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Wrongful death?

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Thirty-nine-year-old Robert Carroll reportedly spent the last moments of his life crawling on his stomach away from McKinley County Sheriff’s Deputy Dwayne Holder.

Holder allegedly tased him 18 times and there’s video evidence to prove it.

Now, his family is taking legal action against the McKinley County Sheriff’s Office, the McKinley County Board of Commissioners, and Holder.

According to a complaint filed in the State of New Mexico McKinley County Eleventh Judicial District Court by the family’s attorney Eric Dixon, Carroll was passing through McKinley County on his way to Phoenix, Ariz. to visit friends on May 18 when he became confused and disoriented while parked at a pull out near the port of entry of westbound Interstate 40.

According to the complaint, a concerned semi-truck driver called MCSO around 9 pm and said that a man was “acting strange” and that he kept getting in and out of his car and mumbling to himself.

Holder was the deputy who initially arrived at the scene, and the first thing he reportedly saw was Carroll walking around the pull out area. Carroll was wearing a white tank top, red sweatpants and was reportedly unarmed.

When Holder approached him from a distance, Carroll said he was “trying to go.” Holder asked where he was trying to go, and Carroll responded somewhere he could “mind his f****** business.”

According to the attorney’s complaint, Carroll had not been drinking.

Holder asked Carroll to approach him, and asked him not to stand in the road. The complaint states that Carroll was not standing in the roadway. While the confrontation started on the I-40 shoulder, Carroll eventually gravitated to the median.

Carroll repeatedly told Holder that he just wanted to leave, and Holder kept asking him to walk toward him.

He kept trying to get away from Holder, and according to the complaint, Carroll was still not under arrest at the time, nor had he done anything illegal. He held up his hands as he kept walking away.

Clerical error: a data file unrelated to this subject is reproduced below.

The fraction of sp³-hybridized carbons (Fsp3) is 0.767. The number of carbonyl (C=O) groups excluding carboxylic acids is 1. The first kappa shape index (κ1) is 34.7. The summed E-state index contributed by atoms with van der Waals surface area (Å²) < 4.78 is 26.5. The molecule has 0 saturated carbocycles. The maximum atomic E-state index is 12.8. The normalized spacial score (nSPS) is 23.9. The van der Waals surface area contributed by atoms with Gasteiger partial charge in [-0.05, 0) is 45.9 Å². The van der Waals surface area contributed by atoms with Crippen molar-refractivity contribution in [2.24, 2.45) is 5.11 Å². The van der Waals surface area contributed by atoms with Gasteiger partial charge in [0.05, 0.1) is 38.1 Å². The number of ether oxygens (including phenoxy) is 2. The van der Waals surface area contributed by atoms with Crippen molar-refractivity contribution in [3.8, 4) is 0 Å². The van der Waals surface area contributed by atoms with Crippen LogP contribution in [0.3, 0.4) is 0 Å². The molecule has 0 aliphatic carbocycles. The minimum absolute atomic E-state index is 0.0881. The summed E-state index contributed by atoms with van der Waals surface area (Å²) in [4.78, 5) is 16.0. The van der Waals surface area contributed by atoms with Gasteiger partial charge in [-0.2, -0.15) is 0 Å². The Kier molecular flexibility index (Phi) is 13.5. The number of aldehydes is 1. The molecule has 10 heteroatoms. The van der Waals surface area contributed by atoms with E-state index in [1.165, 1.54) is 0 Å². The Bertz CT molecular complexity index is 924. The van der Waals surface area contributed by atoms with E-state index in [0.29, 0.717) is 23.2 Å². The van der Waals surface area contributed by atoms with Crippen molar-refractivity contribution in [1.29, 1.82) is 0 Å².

Carroll repeatedly asked the deputy what was going on, but Holder kept telling him to show him his hands, walk toward him, and eventually, to get down on the ground.

Instead, Carroll began to jog away from the deputy. The complaint said that at this point Carroll still had not done anything “that merited Defendant Holder stopping him, attempting to seize him, or pursue him.”

The county’s attorney Brandon Huss said Holder was simply trying to get Carroll out of the road, although the family’s attorney’s complaint claims he was never in the road.

“… This was a tough situation where you have an individual running in and out of traffic. There was risk to the motorized public who is traveling at a high rate of speed. There’s risk to the decedent, there’s risk to the officers involved out there in the median of I-40, there’s traffic going by on both directions. It’s a tough scenario all around,” Huss said. “These officers have to make quick decisions in the field, and I think they did what they could to try and protect everybody involved from the risk to and from the traffic passing by. It’s unfortunate the way that it ended, but I think the case is defensible; I think the officer’s use of force here was justified.”

Carroll continued to try to walk away from Holder while his pants were falling down.

In Holder’s bodycam video Caroll can be seen eventually stopping while Holder screams at him to get down on his knees.

The video reportedly showed Holder continuing to yell, and Carroll began to crawl away. That was when Holder started threatening Carroll by telling him that he was going to tase him.

Holder repeatedly yelled at Carroll to roll over onto his stomach. At one point Carroll got up and tried to get away from the deputy, saying “I’m good,” but he fell down while trying to walk away.

Holder then tased Carroll repeatedly.

Another deputy came in to assist Holder, and told him to tase Carroll again. Multiple deputies eventually placed Carroll in handcuffs while the man was on his stomach.